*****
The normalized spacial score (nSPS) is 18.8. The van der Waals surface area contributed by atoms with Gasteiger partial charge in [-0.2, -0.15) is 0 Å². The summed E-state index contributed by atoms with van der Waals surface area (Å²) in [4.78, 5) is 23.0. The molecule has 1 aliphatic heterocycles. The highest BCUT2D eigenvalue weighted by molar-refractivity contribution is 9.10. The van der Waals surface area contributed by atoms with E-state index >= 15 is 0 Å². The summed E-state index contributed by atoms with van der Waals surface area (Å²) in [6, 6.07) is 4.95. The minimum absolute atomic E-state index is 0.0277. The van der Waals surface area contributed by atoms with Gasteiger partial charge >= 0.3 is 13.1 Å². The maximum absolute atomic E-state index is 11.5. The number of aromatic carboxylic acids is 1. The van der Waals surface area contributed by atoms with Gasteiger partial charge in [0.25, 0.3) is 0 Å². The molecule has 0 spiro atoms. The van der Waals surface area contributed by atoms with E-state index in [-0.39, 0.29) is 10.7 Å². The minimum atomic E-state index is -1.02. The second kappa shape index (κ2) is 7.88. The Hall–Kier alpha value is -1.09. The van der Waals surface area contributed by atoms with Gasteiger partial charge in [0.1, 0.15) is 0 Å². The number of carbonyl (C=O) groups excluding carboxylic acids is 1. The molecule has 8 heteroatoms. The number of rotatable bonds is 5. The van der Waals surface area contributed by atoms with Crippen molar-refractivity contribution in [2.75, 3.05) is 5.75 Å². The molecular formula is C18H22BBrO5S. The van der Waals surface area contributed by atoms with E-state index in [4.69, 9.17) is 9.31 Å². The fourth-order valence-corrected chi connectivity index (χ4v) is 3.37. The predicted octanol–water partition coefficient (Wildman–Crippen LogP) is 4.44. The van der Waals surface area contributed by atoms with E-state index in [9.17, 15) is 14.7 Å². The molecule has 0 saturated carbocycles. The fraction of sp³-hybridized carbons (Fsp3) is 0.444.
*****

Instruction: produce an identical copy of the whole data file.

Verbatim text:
The normalized spacial score (nSPS) is 18.8. The van der Waals surface area contributed by atoms with Gasteiger partial charge in [-0.2, -0.15) is 0 Å². The summed E-state index contributed by atoms with van der Waals surface area (Å²) in [4.78, 5) is 23.0. The molecule has 1 aliphatic heterocycles. The highest BCUT2D eigenvalue weighted by molar-refractivity contribution is 9.10. The van der Waals surface area contributed by atoms with E-state index >= 15 is 0 Å². The summed E-state index contributed by atoms with van der Waals surface area (Å²) in [6, 6.07) is 4.95. The minimum absolute atomic E-state index is 0.0277. The van der Waals surface area contributed by atoms with Gasteiger partial charge >= 0.3 is 13.1 Å². The maximum absolute atomic E-state index is 11.5. The number of aromatic carboxylic acids is 1. The van der Waals surface area contributed by atoms with Gasteiger partial charge in [0.25, 0.3) is 0 Å². The molecule has 0 spiro atoms. The van der Waals surface area contributed by atoms with E-state index in [-0.39, 0.29) is 10.7 Å². The minimum atomic E-state index is -1.02. The second kappa shape index (κ2) is 7.88. The Hall–Kier alpha value is -1.09. The van der Waals surface area contributed by atoms with Gasteiger partial charge in [0.1, 0.15) is 0 Å². The number of carbonyl (C=O) groups excluding carboxylic acids is 1. The molecule has 8 heteroatoms. The number of rotatable bonds is 5. The van der Waals surface area contributed by atoms with Crippen molar-refractivity contribution in [2.75, 3.05) is 5.75 Å². The molecular formula is C18H22BBrO5S. The van der Waals surface area contributed by atoms with E-state index in [4.69, 9.17) is 9.31 Å². The fourth-order valence-corrected chi connectivity index (χ4v) is 3.37. The predicted octanol–water partition coefficient (Wildman–Crippen LogP) is 4.44. The van der Waals surface area contributed by atoms with E-state index in [9.17, 15) is 14.7 Å². The molecule has 0 saturated carbocycles. The fraction of sp³-hybridized carbons (Fsp3) is 0.444.